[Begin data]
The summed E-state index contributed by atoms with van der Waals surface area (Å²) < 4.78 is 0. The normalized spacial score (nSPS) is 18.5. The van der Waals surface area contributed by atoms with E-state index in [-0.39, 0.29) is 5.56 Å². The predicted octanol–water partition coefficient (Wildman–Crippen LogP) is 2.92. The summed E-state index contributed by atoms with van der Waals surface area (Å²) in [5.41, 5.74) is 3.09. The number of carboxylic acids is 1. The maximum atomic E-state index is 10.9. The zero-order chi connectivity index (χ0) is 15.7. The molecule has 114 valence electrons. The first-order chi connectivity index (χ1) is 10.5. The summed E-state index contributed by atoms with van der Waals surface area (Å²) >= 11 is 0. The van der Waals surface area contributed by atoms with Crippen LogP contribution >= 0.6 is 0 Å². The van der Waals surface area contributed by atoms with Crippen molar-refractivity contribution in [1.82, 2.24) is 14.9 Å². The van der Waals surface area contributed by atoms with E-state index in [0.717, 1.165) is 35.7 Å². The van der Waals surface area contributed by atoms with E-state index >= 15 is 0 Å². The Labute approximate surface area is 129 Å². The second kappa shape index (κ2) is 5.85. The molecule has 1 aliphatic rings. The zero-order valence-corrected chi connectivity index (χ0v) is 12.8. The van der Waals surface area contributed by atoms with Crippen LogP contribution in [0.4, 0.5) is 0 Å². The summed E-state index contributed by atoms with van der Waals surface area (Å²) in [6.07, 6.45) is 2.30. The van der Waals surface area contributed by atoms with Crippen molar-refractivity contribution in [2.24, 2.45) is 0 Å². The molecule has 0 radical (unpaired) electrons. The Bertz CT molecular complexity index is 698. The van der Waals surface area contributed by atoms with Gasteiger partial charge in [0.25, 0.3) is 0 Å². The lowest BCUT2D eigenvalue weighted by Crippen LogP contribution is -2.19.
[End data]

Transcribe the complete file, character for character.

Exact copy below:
The summed E-state index contributed by atoms with van der Waals surface area (Å²) < 4.78 is 0. The normalized spacial score (nSPS) is 18.5. The van der Waals surface area contributed by atoms with E-state index in [-0.39, 0.29) is 5.56 Å². The predicted octanol–water partition coefficient (Wildman–Crippen LogP) is 2.92. The summed E-state index contributed by atoms with van der Waals surface area (Å²) in [5.41, 5.74) is 3.09. The number of carboxylic acids is 1. The maximum atomic E-state index is 10.9. The zero-order chi connectivity index (χ0) is 15.7. The molecule has 114 valence electrons. The first-order chi connectivity index (χ1) is 10.5. The summed E-state index contributed by atoms with van der Waals surface area (Å²) >= 11 is 0. The van der Waals surface area contributed by atoms with Crippen LogP contribution >= 0.6 is 0 Å². The van der Waals surface area contributed by atoms with Crippen molar-refractivity contribution in [1.82, 2.24) is 14.9 Å². The van der Waals surface area contributed by atoms with E-state index in [0.717, 1.165) is 35.7 Å². The van der Waals surface area contributed by atoms with E-state index >= 15 is 0 Å². The Labute approximate surface area is 129 Å². The second kappa shape index (κ2) is 5.85. The molecule has 1 aliphatic rings. The zero-order valence-corrected chi connectivity index (χ0v) is 12.8. The van der Waals surface area contributed by atoms with Crippen LogP contribution in [0.4, 0.5) is 0 Å². The summed E-state index contributed by atoms with van der Waals surface area (Å²) in [6.07, 6.45) is 2.30. The van der Waals surface area contributed by atoms with Crippen molar-refractivity contribution in [2.24, 2.45) is 0 Å². The molecule has 0 radical (unpaired) electrons. The Bertz CT molecular complexity index is 698. The van der Waals surface area contributed by atoms with Gasteiger partial charge in [0.25, 0.3) is 0 Å². The lowest BCUT2D eigenvalue weighted by Crippen LogP contribution is -2.19.